Thursday, May 29, 2008

Those Little Guys Must Really Like Fruit

As usual, apologies are in order. This time, the reason behind said apology is the three week stretch of no posts. Sorry. I can't really say much, other than that I've been busy. It happens.

So anyway, On The Rain-Slick Precipice Of Darkness came out last week. If you aren't familiar with the title, it's a game by the creators of Penny Arcade - one which I've been anticipating for quite some time. For a long time it was assumed that if you weren't a fan of the comic, you weren't going to be a fan of the game. I've now had the chance to play through almost the entire game and, honestly, I'm not so sure that assumption was true.

Granted, if you already like the comic (as I do), you're going to find more to like in the game, but there is a lot here to like for anyone who's a fan of games, period. For the most part, Rain-Slick plays like a mix of classic point-and-click PC adventure games and a console style RPG. Those aren't genres you hear of mingling very often, and it could have turned out to be a disaster, but here the two disparate styles complement each other perfectly.

Actually, the combat reminds me a lot of the whole Super Mario RPG/Mario & Luigi Superstar Saga/Paper Mario combat system, which seems an odd fit in a PC game, at least at first. Once you've got an hour or so of gameplay under your belt, it's second nature. There are a few extra nice touches - for example, your party heals fully after each battle, so you only need to worry about keeping yourself alive when you're actually fighting. Most RPG fans have had the experience of being thrown in to a battle with just a few HP left, and it's not an experience most of them wish to repeat.

The other half of the game, the adventure half, is just as fun as the combat - at least it is to me being a fan of Penny Arcade. Most objects can be clicked on for a brief, and often chuckle-worthy at the very least, description. It's this part of the game that could possibly be off-putting to non-fans of the comic, but the game has got so much else working for it - the already-mentioned gameplay, the music, the general atmosphere - that even if you're already sure you hate the comic it still may be worth checking out the demo.

Speaking of which, the demo is available for all three major computer platforms, yes, including Linux, so it's easy to give it a try. The demo can then, if you wish, be unlocked to the full version by purchasing through the new Greenhouse distribution system.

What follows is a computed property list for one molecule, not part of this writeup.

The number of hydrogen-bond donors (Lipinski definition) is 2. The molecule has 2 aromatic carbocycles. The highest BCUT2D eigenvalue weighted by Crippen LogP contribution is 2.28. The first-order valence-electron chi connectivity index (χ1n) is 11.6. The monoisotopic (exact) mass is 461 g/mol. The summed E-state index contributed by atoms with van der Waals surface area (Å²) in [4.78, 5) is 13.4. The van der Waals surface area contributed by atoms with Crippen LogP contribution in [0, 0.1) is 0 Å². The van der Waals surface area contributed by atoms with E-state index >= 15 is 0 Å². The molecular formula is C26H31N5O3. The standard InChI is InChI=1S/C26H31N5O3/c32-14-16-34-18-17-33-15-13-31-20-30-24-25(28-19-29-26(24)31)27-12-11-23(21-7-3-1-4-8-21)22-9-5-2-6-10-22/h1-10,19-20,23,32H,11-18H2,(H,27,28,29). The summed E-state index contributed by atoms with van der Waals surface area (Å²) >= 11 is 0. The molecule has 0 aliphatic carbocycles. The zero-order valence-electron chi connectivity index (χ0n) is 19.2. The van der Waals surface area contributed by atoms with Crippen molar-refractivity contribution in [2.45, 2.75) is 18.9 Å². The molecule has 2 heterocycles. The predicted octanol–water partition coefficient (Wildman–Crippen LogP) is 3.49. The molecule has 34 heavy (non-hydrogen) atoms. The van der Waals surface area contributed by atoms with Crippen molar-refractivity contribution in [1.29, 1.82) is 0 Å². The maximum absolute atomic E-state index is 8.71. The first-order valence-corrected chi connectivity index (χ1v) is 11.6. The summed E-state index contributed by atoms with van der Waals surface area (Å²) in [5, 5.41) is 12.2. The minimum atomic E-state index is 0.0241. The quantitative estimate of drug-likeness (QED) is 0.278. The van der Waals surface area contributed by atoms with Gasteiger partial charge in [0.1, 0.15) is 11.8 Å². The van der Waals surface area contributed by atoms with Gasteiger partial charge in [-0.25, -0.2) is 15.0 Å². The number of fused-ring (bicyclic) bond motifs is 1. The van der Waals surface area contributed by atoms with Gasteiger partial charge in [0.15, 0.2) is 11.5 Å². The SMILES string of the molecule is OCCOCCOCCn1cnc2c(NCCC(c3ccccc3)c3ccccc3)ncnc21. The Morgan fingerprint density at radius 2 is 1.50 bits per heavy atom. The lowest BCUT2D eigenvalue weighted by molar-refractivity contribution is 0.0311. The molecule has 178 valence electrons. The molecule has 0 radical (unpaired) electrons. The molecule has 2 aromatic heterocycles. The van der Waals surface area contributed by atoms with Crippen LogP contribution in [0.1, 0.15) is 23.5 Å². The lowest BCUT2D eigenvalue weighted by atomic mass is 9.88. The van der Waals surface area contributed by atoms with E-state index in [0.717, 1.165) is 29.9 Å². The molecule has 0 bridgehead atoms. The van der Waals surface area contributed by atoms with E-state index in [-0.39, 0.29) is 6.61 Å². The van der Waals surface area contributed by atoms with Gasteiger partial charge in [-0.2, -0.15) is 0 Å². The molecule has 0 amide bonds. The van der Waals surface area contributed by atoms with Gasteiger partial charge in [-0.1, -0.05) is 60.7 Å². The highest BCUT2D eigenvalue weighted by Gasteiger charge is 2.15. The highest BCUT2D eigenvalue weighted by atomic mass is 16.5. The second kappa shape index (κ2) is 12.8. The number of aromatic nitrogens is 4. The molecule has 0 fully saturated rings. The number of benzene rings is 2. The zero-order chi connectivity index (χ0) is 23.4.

On The Rain-Slick Precipice Of Darkness definitely gets my recommendation. There's really no qualifying "unless" statement coming - I just recommend the hell out of it.

Thursday, May 01, 2008

Click Carefully

It's been a while since I've encountered a good point and click adventure game, so when I saw on The Tome that pre-orders were being solicited for a Linux version of Jack Keane, I immediately downloaded the Windows version of the demo. I'm definitely placing a preorder for this one.

At this point, I could probably describe the game mechanics, but is it really necessary? An adventure game is an adventure game. Pointing, clicking, weird puzzles, you know the drill. Basically, if you've ever played a Monkey Island game (or any of those other Lucas Arts adventure games) you pretty much know what to expect here.

Jack Keane is definitely a charmer of a game. I can't really describe it beyond that. I'm not sure if it's the environments, the characters, the humor, or if it's all those combined (that's probably the case), but there's just something about the game that makes me smile while I play it.

Of course, this type of game isn't for everyone. The pacing and the style are probably not going to appeal to twitch gamers raised on nothing but shooters. But games like Jack Keane are few and far between nowadays, and it would be great to have this particular example ported to Linux.

They need 200 preorders to make this happen, so if you want the game to come to our favorite system, now is the time to act.